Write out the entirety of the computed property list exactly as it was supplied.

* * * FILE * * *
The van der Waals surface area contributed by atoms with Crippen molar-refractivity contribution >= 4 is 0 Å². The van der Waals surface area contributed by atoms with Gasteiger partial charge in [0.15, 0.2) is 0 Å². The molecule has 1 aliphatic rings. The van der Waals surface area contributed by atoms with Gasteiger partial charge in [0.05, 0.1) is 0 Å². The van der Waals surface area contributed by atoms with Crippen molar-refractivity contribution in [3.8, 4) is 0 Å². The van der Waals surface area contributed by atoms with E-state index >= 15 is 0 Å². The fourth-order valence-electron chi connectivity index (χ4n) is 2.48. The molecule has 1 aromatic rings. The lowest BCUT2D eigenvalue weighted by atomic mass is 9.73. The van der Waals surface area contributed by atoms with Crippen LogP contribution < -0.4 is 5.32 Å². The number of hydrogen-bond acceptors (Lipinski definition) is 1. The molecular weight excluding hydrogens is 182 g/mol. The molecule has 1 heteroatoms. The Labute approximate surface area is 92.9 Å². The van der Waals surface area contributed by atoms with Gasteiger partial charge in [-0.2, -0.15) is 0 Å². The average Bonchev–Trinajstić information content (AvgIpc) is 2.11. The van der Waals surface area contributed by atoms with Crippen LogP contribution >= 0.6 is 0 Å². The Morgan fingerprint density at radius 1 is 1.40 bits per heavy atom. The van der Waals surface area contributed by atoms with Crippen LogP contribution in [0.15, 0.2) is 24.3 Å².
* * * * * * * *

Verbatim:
The van der Waals surface area contributed by atoms with Crippen molar-refractivity contribution >= 4 is 0 Å². The van der Waals surface area contributed by atoms with Gasteiger partial charge in [0.15, 0.2) is 0 Å². The molecule has 1 aliphatic rings. The van der Waals surface area contributed by atoms with Gasteiger partial charge in [0.05, 0.1) is 0 Å². The van der Waals surface area contributed by atoms with Crippen molar-refractivity contribution in [3.8, 4) is 0 Å². The van der Waals surface area contributed by atoms with E-state index >= 15 is 0 Å². The fourth-order valence-electron chi connectivity index (χ4n) is 2.48. The molecule has 1 aromatic rings. The lowest BCUT2D eigenvalue weighted by atomic mass is 9.73. The van der Waals surface area contributed by atoms with Crippen LogP contribution < -0.4 is 5.32 Å². The number of hydrogen-bond acceptors (Lipinski definition) is 1. The molecular weight excluding hydrogens is 182 g/mol. The molecule has 1 heteroatoms. The Labute approximate surface area is 92.9 Å². The van der Waals surface area contributed by atoms with Gasteiger partial charge in [-0.2, -0.15) is 0 Å². The average Bonchev–Trinajstić information content (AvgIpc) is 2.11. The van der Waals surface area contributed by atoms with Crippen LogP contribution >= 0.6 is 0 Å². The Morgan fingerprint density at radius 1 is 1.40 bits per heavy atom. The van der Waals surface area contributed by atoms with Crippen LogP contribution in [0.15, 0.2) is 24.3 Å².